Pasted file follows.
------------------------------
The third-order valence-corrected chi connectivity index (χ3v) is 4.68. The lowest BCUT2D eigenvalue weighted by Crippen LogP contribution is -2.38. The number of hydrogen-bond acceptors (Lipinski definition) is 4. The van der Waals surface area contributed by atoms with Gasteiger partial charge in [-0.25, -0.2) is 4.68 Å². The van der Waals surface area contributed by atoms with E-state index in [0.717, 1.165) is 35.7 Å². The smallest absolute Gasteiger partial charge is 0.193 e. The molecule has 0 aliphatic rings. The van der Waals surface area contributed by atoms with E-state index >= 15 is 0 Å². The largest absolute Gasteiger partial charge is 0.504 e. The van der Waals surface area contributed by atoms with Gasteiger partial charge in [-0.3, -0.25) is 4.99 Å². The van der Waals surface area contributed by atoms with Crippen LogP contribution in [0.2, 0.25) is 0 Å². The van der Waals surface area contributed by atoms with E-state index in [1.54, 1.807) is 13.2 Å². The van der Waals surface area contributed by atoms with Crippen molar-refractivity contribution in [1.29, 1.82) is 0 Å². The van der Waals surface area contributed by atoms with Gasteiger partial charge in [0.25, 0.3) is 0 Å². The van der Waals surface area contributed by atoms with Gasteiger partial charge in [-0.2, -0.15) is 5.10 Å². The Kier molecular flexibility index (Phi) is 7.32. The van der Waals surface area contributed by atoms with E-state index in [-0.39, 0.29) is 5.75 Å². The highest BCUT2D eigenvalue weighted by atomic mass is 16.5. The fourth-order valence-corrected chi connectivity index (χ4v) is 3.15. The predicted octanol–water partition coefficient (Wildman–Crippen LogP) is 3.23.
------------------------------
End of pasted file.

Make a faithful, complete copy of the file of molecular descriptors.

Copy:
The third-order valence-corrected chi connectivity index (χ3v) is 4.68. The lowest BCUT2D eigenvalue weighted by Crippen LogP contribution is -2.38. The number of hydrogen-bond acceptors (Lipinski definition) is 4. The van der Waals surface area contributed by atoms with Gasteiger partial charge in [-0.25, -0.2) is 4.68 Å². The van der Waals surface area contributed by atoms with E-state index in [0.717, 1.165) is 35.7 Å². The smallest absolute Gasteiger partial charge is 0.193 e. The molecule has 0 aliphatic rings. The van der Waals surface area contributed by atoms with E-state index >= 15 is 0 Å². The largest absolute Gasteiger partial charge is 0.504 e. The van der Waals surface area contributed by atoms with Gasteiger partial charge in [-0.3, -0.25) is 4.99 Å². The van der Waals surface area contributed by atoms with Crippen LogP contribution in [0.2, 0.25) is 0 Å². The van der Waals surface area contributed by atoms with E-state index in [1.54, 1.807) is 13.2 Å². The van der Waals surface area contributed by atoms with Crippen molar-refractivity contribution in [1.29, 1.82) is 0 Å². The van der Waals surface area contributed by atoms with Gasteiger partial charge in [0.25, 0.3) is 0 Å². The van der Waals surface area contributed by atoms with Gasteiger partial charge in [-0.2, -0.15) is 5.10 Å². The Kier molecular flexibility index (Phi) is 7.32. The van der Waals surface area contributed by atoms with E-state index in [-0.39, 0.29) is 5.75 Å². The highest BCUT2D eigenvalue weighted by atomic mass is 16.5. The fourth-order valence-corrected chi connectivity index (χ4v) is 3.15. The predicted octanol–water partition coefficient (Wildman–Crippen LogP) is 3.23.